Unfortunately, Mr Haskins was also talking a certain amount of rubbish himself, in blaming job losses and the death of the milkman and the corner store on Milk Marque, the farmers' co-operative that last year replaced the old Milk Marketing Board.
It is true that Milk Marque is an unregulated monopoly with 70 per cent of the market, operating in a business hamstrung by the Common Agricultural Policy, whose milk quotas restrict UK farmers to supplying no more than 85 per cent of the market. This produces an institutionalised shortage that distorts the market in fresh milk and milk products, and cries out for utility-style price regulation to protect consumers.
The Government rejected the idea of a regulator during consultations on the new organisation, claiming milk prices would fall when Milk Marque started selling last November. But it was wrong. Instead, Milk Marque's aggressive pricing policy has led to an increase of up to 20 per cent in the cost of milk supplies for making butter, cheese and yoghurt and of at least 5 per cent for fresh milk. The dairy industry has quite rightly complained to the Office of Fair Trading and the Brussels competition authorities.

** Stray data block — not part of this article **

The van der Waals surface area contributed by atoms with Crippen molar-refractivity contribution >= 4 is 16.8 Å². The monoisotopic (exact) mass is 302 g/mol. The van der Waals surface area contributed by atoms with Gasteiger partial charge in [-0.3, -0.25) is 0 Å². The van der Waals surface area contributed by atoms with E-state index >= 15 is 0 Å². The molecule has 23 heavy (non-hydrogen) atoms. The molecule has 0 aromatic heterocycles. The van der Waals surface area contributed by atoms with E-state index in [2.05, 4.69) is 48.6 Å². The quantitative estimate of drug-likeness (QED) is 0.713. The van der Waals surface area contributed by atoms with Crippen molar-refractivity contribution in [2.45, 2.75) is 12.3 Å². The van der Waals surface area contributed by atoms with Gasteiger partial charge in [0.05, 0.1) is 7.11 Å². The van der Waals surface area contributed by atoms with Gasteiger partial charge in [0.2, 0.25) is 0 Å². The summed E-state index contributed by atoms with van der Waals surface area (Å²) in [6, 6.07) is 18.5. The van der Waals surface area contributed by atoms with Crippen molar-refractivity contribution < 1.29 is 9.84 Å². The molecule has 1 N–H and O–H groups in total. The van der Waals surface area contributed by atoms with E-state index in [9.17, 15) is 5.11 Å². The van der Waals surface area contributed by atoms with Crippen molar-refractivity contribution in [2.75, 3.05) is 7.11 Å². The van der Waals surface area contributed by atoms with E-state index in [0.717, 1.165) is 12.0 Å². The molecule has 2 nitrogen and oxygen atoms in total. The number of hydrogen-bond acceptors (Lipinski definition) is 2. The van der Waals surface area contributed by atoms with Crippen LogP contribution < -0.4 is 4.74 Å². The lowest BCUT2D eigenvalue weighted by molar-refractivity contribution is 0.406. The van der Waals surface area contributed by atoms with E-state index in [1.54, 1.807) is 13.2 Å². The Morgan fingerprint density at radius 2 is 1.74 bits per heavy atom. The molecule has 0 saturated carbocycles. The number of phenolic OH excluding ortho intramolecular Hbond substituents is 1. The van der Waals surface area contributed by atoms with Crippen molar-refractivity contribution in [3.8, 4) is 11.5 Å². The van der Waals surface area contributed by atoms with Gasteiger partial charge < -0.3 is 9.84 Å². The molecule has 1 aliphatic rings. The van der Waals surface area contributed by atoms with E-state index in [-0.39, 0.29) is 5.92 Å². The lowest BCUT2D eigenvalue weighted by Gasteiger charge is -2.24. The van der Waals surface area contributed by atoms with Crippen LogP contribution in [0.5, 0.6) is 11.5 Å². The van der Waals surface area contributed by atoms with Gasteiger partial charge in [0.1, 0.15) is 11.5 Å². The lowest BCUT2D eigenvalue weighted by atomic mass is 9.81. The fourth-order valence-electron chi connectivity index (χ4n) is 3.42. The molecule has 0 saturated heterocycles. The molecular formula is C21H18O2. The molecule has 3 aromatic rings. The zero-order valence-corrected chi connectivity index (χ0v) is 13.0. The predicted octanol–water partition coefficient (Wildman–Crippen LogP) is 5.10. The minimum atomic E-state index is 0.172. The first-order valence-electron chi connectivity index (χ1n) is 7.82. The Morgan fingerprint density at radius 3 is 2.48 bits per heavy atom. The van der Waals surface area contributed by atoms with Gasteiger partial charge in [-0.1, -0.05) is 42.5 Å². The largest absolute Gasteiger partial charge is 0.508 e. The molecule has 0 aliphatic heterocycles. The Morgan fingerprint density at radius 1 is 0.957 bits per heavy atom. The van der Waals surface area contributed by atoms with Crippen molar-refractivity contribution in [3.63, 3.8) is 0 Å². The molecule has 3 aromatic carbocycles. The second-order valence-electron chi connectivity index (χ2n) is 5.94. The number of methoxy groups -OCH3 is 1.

There is no doubt that Milk Marque has added to the cost pressures on food manufacturers. That in turn exacerbates rationalisation and job losses. But it is also quite clear that these trends were well under way, and were bound to continue whatever happened to the price of milk.
Northern admirably clung to the idea of preserving milk rounds and corner shop deliveries at high levels longer than most of its competitors. To some extent the latest restructuring is a catch-up, and is all the more dramatic because it has been delayed.
The milk round and the corner store have in reality been declining because of tough price competition from supermarkets. In both fresh milk and milk products, the huge buying power of Sainsbury's, Safeway and the other large chains is the real driving force behind the changes in the industry and the squeeze on manufacturers. Dropping the milk price a notch or two would do nothing to alleviate this pressure.
The milk round may be a great British institution. But it will only be preserved if consumers choose to pay higher prices to keep it. Alternatively milkmen must learn some new tricks. Your average milkman is hardly the world's best salesman, and his product range is expensive and distinctly limited. What he does have, however, is a direct relationship with the consumer, something which many businesses would pay to exploit.